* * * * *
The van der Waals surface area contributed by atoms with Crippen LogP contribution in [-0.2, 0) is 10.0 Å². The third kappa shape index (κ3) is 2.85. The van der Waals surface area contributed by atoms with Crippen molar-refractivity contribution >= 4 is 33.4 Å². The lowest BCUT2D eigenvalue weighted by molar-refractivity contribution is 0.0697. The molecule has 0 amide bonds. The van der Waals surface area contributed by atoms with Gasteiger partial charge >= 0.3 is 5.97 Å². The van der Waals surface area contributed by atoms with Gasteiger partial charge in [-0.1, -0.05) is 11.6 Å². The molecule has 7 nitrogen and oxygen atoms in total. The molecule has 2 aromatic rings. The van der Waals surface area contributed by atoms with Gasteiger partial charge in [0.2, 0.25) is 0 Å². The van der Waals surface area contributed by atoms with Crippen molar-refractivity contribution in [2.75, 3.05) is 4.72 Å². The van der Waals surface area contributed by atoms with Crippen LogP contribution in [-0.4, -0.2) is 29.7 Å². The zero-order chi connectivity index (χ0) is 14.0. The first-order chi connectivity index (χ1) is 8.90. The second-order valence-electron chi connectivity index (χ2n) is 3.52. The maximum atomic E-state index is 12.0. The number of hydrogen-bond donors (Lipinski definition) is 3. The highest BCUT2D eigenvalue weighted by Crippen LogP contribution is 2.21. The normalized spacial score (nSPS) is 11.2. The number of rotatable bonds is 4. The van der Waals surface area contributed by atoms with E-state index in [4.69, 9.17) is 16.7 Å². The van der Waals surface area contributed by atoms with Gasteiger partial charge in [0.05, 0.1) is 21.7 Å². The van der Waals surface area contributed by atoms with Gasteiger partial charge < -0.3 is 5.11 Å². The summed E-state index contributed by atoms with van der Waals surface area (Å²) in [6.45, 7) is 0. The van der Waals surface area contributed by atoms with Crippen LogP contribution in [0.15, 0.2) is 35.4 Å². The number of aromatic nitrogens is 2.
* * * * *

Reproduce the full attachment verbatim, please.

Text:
The van der Waals surface area contributed by atoms with Crippen LogP contribution in [-0.2, 0) is 10.0 Å². The third kappa shape index (κ3) is 2.85. The van der Waals surface area contributed by atoms with Crippen molar-refractivity contribution >= 4 is 33.4 Å². The lowest BCUT2D eigenvalue weighted by molar-refractivity contribution is 0.0697. The molecule has 0 amide bonds. The van der Waals surface area contributed by atoms with Gasteiger partial charge >= 0.3 is 5.97 Å². The van der Waals surface area contributed by atoms with Gasteiger partial charge in [-0.1, -0.05) is 11.6 Å². The molecule has 7 nitrogen and oxygen atoms in total. The molecule has 2 aromatic rings. The van der Waals surface area contributed by atoms with Gasteiger partial charge in [0.2, 0.25) is 0 Å². The van der Waals surface area contributed by atoms with Crippen molar-refractivity contribution in [2.75, 3.05) is 4.72 Å². The van der Waals surface area contributed by atoms with Crippen LogP contribution in [-0.4, -0.2) is 29.7 Å². The zero-order chi connectivity index (χ0) is 14.0. The first-order chi connectivity index (χ1) is 8.90. The second-order valence-electron chi connectivity index (χ2n) is 3.52. The maximum atomic E-state index is 12.0. The number of hydrogen-bond donors (Lipinski definition) is 3. The highest BCUT2D eigenvalue weighted by Crippen LogP contribution is 2.21. The normalized spacial score (nSPS) is 11.2. The number of rotatable bonds is 4. The van der Waals surface area contributed by atoms with E-state index in [4.69, 9.17) is 16.7 Å². The van der Waals surface area contributed by atoms with Gasteiger partial charge in [0.05, 0.1) is 21.7 Å². The van der Waals surface area contributed by atoms with Gasteiger partial charge < -0.3 is 5.11 Å². The summed E-state index contributed by atoms with van der Waals surface area (Å²) in [6.45, 7) is 0. The van der Waals surface area contributed by atoms with Crippen LogP contribution in [0.15, 0.2) is 35.4 Å². The number of aromatic nitrogens is 2.